Artist Statement

    Our civilization is blasted, bombarded and blighted with imagery - magazine pages, along road sides, on TV, and now computer screens. Meaningful and meaningless spew forth into the same soup. A failure to decipher highway directives can result in violent collisions and death or just plain being lost without a sense of direction.

The messages are clear, measured, directive and precise in the mind of the sender, usually in the form of commercial advertising. It's the perceiver, the ordinary person, who has the problem. Those competitive messages become confusion. Communication becomes a matter of chance. Knowing is arbitrary.

For my art, I follow the pattern of my culture. I do use the usual art media - clay, paint or plaster but I include ordinary found objects - both man-made and natural. Real is better than representational. My subject becomes arbitrary. Picasso said, "I don't seek. I find." Objects are selected impulsively - what appeals to me 3,t the time. I use what I find. Walt, my country friend, tells me repeatedly, "Stuff happens."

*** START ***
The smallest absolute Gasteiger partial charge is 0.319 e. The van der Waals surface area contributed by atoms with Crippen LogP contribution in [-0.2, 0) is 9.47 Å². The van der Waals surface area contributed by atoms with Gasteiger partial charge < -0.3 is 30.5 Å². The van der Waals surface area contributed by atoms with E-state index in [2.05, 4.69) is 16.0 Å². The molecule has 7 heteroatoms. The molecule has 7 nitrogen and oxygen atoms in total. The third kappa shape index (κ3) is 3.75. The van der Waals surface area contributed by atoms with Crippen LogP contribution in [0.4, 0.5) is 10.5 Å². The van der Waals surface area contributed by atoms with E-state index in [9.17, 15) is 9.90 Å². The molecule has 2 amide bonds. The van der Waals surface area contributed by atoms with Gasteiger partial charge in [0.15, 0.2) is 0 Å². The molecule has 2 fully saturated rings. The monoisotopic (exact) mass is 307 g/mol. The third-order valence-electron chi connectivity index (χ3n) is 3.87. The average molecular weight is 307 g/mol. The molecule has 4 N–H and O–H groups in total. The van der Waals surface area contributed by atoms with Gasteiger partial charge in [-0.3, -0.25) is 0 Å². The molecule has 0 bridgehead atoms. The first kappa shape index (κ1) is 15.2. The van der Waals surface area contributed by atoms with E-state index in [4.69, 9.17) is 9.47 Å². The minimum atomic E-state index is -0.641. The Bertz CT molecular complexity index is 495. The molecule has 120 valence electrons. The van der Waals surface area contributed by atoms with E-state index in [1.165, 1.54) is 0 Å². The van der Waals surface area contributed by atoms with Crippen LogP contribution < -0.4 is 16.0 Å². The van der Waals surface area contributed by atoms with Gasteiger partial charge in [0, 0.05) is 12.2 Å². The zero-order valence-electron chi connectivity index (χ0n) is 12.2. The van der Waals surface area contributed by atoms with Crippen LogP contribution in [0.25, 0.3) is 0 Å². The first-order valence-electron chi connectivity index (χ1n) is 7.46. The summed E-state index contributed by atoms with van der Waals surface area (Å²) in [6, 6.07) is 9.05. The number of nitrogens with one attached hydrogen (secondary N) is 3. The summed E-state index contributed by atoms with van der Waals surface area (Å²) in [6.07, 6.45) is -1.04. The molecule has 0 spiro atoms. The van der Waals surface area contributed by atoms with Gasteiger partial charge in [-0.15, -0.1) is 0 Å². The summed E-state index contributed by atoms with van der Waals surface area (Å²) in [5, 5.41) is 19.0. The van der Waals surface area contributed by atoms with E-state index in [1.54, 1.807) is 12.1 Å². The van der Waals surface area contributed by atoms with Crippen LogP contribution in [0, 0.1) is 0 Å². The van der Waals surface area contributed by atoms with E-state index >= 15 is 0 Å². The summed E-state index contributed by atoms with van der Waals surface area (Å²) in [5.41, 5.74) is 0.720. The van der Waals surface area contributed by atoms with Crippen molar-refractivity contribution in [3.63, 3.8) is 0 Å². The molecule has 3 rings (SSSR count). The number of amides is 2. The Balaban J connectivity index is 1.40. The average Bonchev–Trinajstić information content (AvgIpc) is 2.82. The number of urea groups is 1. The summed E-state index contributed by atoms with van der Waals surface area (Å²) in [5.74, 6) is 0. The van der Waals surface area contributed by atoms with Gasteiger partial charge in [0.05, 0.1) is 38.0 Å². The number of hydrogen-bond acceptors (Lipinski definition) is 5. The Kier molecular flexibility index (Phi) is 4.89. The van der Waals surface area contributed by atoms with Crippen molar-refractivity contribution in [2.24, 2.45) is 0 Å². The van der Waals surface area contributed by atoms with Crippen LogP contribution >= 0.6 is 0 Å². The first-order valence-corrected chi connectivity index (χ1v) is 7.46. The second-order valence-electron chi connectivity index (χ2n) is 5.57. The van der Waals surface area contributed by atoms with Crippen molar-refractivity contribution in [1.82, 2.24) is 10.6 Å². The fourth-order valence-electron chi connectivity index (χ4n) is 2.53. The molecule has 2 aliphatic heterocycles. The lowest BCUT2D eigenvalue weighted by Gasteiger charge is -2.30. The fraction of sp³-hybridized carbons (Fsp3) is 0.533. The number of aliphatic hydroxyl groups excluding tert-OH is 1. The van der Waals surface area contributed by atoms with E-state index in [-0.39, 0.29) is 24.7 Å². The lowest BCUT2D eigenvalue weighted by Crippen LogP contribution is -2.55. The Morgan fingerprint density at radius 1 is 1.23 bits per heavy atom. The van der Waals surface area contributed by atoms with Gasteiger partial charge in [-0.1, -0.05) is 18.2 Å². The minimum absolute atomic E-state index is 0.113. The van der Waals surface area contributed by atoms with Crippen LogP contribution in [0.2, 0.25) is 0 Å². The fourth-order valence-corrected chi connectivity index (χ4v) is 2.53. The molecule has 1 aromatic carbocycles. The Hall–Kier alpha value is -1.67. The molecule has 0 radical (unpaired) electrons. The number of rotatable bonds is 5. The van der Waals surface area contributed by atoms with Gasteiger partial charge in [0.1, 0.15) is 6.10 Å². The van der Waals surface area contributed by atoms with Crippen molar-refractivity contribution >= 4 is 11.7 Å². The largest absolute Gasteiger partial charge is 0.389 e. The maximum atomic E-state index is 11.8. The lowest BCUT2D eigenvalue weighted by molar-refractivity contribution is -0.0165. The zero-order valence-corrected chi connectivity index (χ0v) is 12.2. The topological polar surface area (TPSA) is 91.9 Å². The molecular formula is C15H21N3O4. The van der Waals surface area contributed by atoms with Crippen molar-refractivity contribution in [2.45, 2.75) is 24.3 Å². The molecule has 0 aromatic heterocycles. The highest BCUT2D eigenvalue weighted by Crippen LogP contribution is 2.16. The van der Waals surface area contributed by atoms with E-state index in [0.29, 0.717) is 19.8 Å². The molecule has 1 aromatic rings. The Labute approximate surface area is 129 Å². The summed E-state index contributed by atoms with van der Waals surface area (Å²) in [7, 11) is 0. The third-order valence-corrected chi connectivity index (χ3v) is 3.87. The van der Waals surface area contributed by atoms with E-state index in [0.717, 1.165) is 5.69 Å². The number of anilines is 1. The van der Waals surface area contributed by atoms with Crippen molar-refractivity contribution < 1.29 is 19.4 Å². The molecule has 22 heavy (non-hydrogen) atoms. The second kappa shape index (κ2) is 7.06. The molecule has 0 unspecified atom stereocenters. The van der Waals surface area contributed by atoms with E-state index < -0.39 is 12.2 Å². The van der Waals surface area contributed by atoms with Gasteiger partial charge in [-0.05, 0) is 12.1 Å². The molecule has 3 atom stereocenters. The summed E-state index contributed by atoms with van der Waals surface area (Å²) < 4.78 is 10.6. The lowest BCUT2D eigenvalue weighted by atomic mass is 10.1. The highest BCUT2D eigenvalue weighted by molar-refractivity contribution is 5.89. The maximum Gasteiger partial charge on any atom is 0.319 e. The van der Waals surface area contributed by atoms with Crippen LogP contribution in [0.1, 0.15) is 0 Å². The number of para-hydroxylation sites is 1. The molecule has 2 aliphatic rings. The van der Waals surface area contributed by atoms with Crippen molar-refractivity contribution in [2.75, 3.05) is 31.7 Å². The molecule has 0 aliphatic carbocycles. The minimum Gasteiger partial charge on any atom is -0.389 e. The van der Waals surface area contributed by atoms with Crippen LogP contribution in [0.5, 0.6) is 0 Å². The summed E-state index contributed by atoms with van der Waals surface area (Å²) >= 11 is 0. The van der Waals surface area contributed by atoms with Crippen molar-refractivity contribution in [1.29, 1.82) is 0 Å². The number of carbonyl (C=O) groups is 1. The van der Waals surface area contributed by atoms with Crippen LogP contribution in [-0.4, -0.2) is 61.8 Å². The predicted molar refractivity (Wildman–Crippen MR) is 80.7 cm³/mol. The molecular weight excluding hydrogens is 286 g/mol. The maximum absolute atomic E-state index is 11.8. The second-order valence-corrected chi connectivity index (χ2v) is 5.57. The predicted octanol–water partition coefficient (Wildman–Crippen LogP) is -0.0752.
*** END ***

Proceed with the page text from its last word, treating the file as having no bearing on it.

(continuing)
My domain for organization and presentation is a horse of a different color. It is deliberate and more thought out. It is an agony ofthought, with decision making and personal challenge. Would the work be better if I attached the plumbing fixture to the ceramic arm or if I turned the whole thing inside out. The purpose is to bring everything together with a single voice. I look for connections, balance, movement, contradictions and repetitions. I follow Jasper John' s tenet, "You take something and add it to something, then do something else." It is the structural configuration that provides the work with a web for personal interpretation.

Meaning cannot be prescribed. For me, I often discover personal meaning before I create and while I create, but more often after I create. This works. It leads toward the journey of my next work. As always, my next work will be my best work.

Jim Rettinger